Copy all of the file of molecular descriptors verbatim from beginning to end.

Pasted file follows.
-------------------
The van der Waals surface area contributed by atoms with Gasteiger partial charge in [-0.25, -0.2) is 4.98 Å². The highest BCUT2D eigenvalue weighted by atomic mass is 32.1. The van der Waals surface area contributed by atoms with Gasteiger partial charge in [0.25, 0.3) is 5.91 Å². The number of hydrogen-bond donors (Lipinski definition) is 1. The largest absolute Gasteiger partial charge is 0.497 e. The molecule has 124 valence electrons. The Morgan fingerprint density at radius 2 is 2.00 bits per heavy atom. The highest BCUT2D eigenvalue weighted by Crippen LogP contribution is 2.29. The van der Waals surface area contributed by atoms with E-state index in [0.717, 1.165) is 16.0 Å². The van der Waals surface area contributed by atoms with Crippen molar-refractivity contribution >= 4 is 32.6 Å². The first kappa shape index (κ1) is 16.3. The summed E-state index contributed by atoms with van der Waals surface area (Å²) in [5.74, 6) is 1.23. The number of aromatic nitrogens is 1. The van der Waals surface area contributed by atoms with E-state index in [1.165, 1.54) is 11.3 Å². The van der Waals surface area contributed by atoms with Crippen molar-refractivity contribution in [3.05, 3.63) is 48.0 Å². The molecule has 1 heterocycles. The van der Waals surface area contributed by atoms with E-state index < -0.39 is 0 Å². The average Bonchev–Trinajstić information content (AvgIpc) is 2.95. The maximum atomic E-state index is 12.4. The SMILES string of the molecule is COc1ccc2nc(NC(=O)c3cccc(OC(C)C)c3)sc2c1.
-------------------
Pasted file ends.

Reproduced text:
The van der Waals surface area contributed by atoms with Gasteiger partial charge in [-0.25, -0.2) is 4.98 Å². The highest BCUT2D eigenvalue weighted by atomic mass is 32.1. The van der Waals surface area contributed by atoms with Gasteiger partial charge in [0.25, 0.3) is 5.91 Å². The number of hydrogen-bond donors (Lipinski definition) is 1. The largest absolute Gasteiger partial charge is 0.497 e. The molecule has 124 valence electrons. The Morgan fingerprint density at radius 2 is 2.00 bits per heavy atom. The highest BCUT2D eigenvalue weighted by Crippen LogP contribution is 2.29. The van der Waals surface area contributed by atoms with E-state index in [0.717, 1.165) is 16.0 Å². The van der Waals surface area contributed by atoms with Crippen molar-refractivity contribution >= 4 is 32.6 Å². The first kappa shape index (κ1) is 16.3. The summed E-state index contributed by atoms with van der Waals surface area (Å²) in [5.74, 6) is 1.23. The number of aromatic nitrogens is 1. The van der Waals surface area contributed by atoms with E-state index in [1.165, 1.54) is 11.3 Å². The van der Waals surface area contributed by atoms with Crippen molar-refractivity contribution in [3.05, 3.63) is 48.0 Å². The molecule has 1 heterocycles. The van der Waals surface area contributed by atoms with E-state index < -0.39 is 0 Å². The average Bonchev–Trinajstić information content (AvgIpc) is 2.95. The maximum atomic E-state index is 12.4. The SMILES string of the molecule is COc1ccc2nc(NC(=O)c3cccc(OC(C)C)c3)sc2c1.